distilling herbs

distilling herbs

Tuesday, 17 May 2011

distilling pine and douglas fir

The first May week was also due to weather, an excellent opportunity to return to distill. In January I was started distilling pine.


On Thursday, May 5 biked to the  Chaamse bossen for cutting pine and Douglas fir.
Before that I got permission from the forester to do so.
 These were tiny little pine trees that had come up spontaneously along a bridle path. 
Of the saplings I have cut young inflorescence branches with needles and cut the stem and placed in the ditch next to it.

This I continued until I had collected a full folding crate
I also have the Douglas fir trees cut from a number of medium and low tree branches. Cut off small twigs with needles. Also from this species I have collected a folding crate.
I started distilling one day after on Friday.  
The branches of the pine were cut into smaller pieces.
And weighed an amount of 1.5 kg ..................
....................... which could fill the alembic completely.

I started the distilling. Soon came the first oil. With this distillation, after reading a few books by Jeanne Rose (http://www.jeannerose.net/), I also focused on making hydrosol. My starting point was to make from 1.5 kg of pine up to 3 liters hydrosol; the distillation process was run slower.
I used empty wine bottles with screw caps  to collect the hydrosol after I cleaned them thoroughly.
After this I distilled again 1.5 kg of  pine. Sunday, May 8, I continued to distill the Douglas fir.  I distilled twice an amount of 1,5 kg of  fine cut Douglas fir.
 I have filled 6  (properly cleaned) bottles with the hydrosol.

During the distillation the oil was not directly comming over  like the pine. But gradually during the distillation process. After filling three bottles (750 mL) with hydrosol. oil was still comming so I went over distilling for another hour to increase oil yield.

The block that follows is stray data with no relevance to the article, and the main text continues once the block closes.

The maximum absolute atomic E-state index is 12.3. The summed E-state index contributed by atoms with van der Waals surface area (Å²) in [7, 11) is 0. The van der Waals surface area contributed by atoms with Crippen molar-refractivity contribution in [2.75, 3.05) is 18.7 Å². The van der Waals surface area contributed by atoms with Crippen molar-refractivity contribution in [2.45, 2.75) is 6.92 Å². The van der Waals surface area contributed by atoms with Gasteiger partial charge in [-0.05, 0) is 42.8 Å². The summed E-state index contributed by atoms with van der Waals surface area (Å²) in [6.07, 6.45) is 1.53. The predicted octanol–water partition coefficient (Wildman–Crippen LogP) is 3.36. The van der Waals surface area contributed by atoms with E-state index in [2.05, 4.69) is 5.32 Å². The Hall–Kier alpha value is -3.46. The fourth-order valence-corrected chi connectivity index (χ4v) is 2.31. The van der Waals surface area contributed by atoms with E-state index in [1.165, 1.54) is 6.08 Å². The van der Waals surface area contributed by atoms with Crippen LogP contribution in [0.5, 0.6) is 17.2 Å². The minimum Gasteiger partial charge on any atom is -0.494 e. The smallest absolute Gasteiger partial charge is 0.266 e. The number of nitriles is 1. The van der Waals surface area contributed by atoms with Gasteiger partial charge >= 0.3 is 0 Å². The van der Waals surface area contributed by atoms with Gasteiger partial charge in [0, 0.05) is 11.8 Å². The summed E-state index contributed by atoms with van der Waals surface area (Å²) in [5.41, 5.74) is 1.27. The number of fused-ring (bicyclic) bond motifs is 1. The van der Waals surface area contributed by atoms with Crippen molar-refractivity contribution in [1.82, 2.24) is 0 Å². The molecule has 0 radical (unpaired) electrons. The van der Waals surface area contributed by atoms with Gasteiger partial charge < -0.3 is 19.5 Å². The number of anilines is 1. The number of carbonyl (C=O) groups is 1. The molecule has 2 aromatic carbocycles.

Scots pine, Pinus sylvestrus: 3 kg - 6 liters hydrosol and 6 mLessential oil  (0.2%)
Douglas fir, Pseudotsuga menziesii: 3 kg - 5.5 liters hydrosol and 12 mL essential oil (0.4%)
Regarding the literature data, I could only find pine:

Pinus sylvestrus: needle branch inflorescence from 0.1 to 0.8% pine needle from 0.5 to 3.0%
 Douglas fir after distilling
Therefore I consulted Robert Seidel of the Essential Oil Company (USA), how you can achieve a higher yield of oil.  Robert has been a distiller for quite a while now and has its own company and recently he is focusing on distilling coniferous trees.
Robert Seidel;  summerschool Syros Greece 2005
He mailed me tback hat he uses branches with a maximum diameter of 1 inch and chattered them with  a chopper.  This plantmaterial is distilled until no more oil comes on, and then after one night to leave in the alambic is being distilled again.
Robert Seidel http://guerilla-distiller.blogspot.com/ 
With this method, he ensures that the wax coating to the needles disappears and is thereby more oil can be released by distillation from the needles.  Resulting in a higher yield of oil. Something to try  myself!
I have measured the acidity(pH) of the hydrosol. According to Jeanne Rose is a good hydrosol has a pH of 5 (weak acid) or slightly lower. 
The pine hydrosol had a pH of 4.4 and when I measured the spar hydrosol  I found a pH of 4.2.
Now find a purchaser who needs some freshly made hydrosol!

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